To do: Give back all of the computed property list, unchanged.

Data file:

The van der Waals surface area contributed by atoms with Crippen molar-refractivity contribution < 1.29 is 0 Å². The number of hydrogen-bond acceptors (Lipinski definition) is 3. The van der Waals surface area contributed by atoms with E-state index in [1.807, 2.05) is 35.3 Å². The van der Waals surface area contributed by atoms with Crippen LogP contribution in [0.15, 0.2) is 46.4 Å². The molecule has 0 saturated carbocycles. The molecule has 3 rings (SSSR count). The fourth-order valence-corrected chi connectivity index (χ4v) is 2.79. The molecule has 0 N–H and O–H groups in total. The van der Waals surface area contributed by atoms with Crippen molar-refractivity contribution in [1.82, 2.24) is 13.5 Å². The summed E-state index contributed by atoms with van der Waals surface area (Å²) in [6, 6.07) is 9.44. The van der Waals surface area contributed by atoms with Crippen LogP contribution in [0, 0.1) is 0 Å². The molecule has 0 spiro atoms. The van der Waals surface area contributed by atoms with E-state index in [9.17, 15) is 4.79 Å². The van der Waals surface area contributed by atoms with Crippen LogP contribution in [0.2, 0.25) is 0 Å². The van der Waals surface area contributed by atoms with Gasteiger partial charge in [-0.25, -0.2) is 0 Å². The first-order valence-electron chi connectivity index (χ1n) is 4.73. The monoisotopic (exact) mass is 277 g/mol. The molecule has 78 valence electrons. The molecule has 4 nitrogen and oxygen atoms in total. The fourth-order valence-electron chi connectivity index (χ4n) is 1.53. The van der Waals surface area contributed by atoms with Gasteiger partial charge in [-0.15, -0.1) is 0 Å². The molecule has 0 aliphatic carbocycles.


The van der Waals surface area contributed by atoms with Crippen molar-refractivity contribution < 1.29 is 0 Å². The number of hydrogen-bond acceptors (Lipinski definition) is 3. The van der Waals surface area contributed by atoms with E-state index in [1.807, 2.05) is 35.3 Å². The van der Waals surface area contributed by atoms with Crippen LogP contribution in [0.15, 0.2) is 46.4 Å². The molecule has 0 saturated carbocycles. The molecule has 3 rings (SSSR count). The fourth-order valence-corrected chi connectivity index (χ4v) is 2.79. The molecule has 0 N–H and O–H groups in total. The van der Waals surface area contributed by atoms with Crippen molar-refractivity contribution in [1.82, 2.24) is 13.5 Å². The summed E-state index contributed by atoms with van der Waals surface area (Å²) in [6, 6.07) is 9.44. The van der Waals surface area contributed by atoms with Crippen LogP contribution in [0, 0.1) is 0 Å². The molecule has 0 spiro atoms. The van der Waals surface area contributed by atoms with E-state index in [9.17, 15) is 4.79 Å². The van der Waals surface area contributed by atoms with Crippen LogP contribution in [0.2, 0.25) is 0 Å². The van der Waals surface area contributed by atoms with Gasteiger partial charge in [-0.25, -0.2) is 0 Å². The first-order valence-electron chi connectivity index (χ1n) is 4.73. The monoisotopic (exact) mass is 277 g/mol. The molecule has 78 valence electrons. The molecule has 4 nitrogen and oxygen atoms in total. The fourth-order valence-electron chi connectivity index (χ4n) is 1.53. The van der Waals surface area contributed by atoms with Gasteiger partial charge in [-0.15, -0.1) is 0 Å². The molecule has 0 aliphatic carbocycles.